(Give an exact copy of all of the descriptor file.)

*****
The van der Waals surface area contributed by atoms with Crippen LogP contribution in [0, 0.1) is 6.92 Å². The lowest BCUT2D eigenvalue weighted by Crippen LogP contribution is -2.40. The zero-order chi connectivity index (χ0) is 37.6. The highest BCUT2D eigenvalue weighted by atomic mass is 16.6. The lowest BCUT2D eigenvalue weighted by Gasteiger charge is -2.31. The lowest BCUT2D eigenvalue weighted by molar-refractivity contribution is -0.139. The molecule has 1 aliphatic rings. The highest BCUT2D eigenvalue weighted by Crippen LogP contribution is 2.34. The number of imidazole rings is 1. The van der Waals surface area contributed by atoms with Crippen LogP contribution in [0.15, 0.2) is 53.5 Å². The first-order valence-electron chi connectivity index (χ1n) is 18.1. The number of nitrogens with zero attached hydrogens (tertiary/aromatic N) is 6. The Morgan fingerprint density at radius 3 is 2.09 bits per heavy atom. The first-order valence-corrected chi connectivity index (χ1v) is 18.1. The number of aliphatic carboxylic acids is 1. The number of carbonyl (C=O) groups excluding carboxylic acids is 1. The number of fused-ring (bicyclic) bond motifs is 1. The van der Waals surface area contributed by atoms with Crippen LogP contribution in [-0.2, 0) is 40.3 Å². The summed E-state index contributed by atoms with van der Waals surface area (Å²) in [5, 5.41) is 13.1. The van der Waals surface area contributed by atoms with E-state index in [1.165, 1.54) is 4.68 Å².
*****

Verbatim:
The van der Waals surface area contributed by atoms with Crippen LogP contribution in [0, 0.1) is 6.92 Å². The lowest BCUT2D eigenvalue weighted by Crippen LogP contribution is -2.40. The zero-order chi connectivity index (χ0) is 37.6. The highest BCUT2D eigenvalue weighted by atomic mass is 16.6. The lowest BCUT2D eigenvalue weighted by Gasteiger charge is -2.31. The lowest BCUT2D eigenvalue weighted by molar-refractivity contribution is -0.139. The molecule has 1 aliphatic rings. The highest BCUT2D eigenvalue weighted by Crippen LogP contribution is 2.34. The number of imidazole rings is 1. The van der Waals surface area contributed by atoms with Crippen LogP contribution in [0.15, 0.2) is 53.5 Å². The first-order valence-electron chi connectivity index (χ1n) is 18.1. The number of nitrogens with zero attached hydrogens (tertiary/aromatic N) is 6. The Morgan fingerprint density at radius 3 is 2.09 bits per heavy atom. The first-order valence-corrected chi connectivity index (χ1v) is 18.1. The number of aliphatic carboxylic acids is 1. The number of carbonyl (C=O) groups excluding carboxylic acids is 1. The number of fused-ring (bicyclic) bond motifs is 1. The van der Waals surface area contributed by atoms with Crippen LogP contribution in [-0.2, 0) is 40.3 Å². The summed E-state index contributed by atoms with van der Waals surface area (Å²) in [5, 5.41) is 13.1. The van der Waals surface area contributed by atoms with E-state index in [1.165, 1.54) is 4.68 Å².